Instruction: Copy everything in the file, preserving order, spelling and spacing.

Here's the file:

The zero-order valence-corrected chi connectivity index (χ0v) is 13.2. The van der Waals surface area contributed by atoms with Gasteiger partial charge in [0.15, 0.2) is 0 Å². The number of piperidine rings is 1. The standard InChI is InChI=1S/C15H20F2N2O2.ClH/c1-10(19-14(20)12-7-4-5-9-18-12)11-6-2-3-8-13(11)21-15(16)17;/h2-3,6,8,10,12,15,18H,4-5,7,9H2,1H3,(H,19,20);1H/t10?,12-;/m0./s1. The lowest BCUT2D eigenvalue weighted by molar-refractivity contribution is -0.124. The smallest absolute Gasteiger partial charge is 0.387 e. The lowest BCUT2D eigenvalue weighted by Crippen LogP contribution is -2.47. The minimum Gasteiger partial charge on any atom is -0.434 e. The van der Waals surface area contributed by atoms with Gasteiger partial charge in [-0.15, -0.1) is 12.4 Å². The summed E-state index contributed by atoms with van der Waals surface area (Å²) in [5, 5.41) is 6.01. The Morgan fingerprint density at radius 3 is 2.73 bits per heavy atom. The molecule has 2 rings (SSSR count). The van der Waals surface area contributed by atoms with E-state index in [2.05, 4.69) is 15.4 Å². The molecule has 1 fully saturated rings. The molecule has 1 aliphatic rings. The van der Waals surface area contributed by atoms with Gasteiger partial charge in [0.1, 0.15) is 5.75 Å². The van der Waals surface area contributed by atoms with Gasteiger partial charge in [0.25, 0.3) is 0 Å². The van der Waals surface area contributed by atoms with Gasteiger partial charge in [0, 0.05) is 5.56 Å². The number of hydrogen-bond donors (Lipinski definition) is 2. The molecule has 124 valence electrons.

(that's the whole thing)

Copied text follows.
The zero-order valence-corrected chi connectivity index (χ0v) is 13.2. The van der Waals surface area contributed by atoms with Gasteiger partial charge in [0.15, 0.2) is 0 Å². The number of piperidine rings is 1. The standard InChI is InChI=1S/C15H20F2N2O2.ClH/c1-10(19-14(20)12-7-4-5-9-18-12)11-6-2-3-8-13(11)21-15(16)17;/h2-3,6,8,10,12,15,18H,4-5,7,9H2,1H3,(H,19,20);1H/t10?,12-;/m0./s1. The lowest BCUT2D eigenvalue weighted by molar-refractivity contribution is -0.124. The smallest absolute Gasteiger partial charge is 0.387 e. The lowest BCUT2D eigenvalue weighted by Crippen LogP contribution is -2.47. The minimum Gasteiger partial charge on any atom is -0.434 e. The van der Waals surface area contributed by atoms with Gasteiger partial charge in [-0.15, -0.1) is 12.4 Å². The summed E-state index contributed by atoms with van der Waals surface area (Å²) in [5, 5.41) is 6.01. The Morgan fingerprint density at radius 3 is 2.73 bits per heavy atom. The molecule has 2 rings (SSSR count). The van der Waals surface area contributed by atoms with E-state index in [2.05, 4.69) is 15.4 Å². The molecule has 1 fully saturated rings. The molecule has 1 aliphatic rings. The van der Waals surface area contributed by atoms with Gasteiger partial charge in [0.1, 0.15) is 5.75 Å². The van der Waals surface area contributed by atoms with Gasteiger partial charge in [0.25, 0.3) is 0 Å². The van der Waals surface area contributed by atoms with Gasteiger partial charge in [0, 0.05) is 5.56 Å². The number of hydrogen-bond donors (Lipinski definition) is 2. The molecule has 124 valence electrons.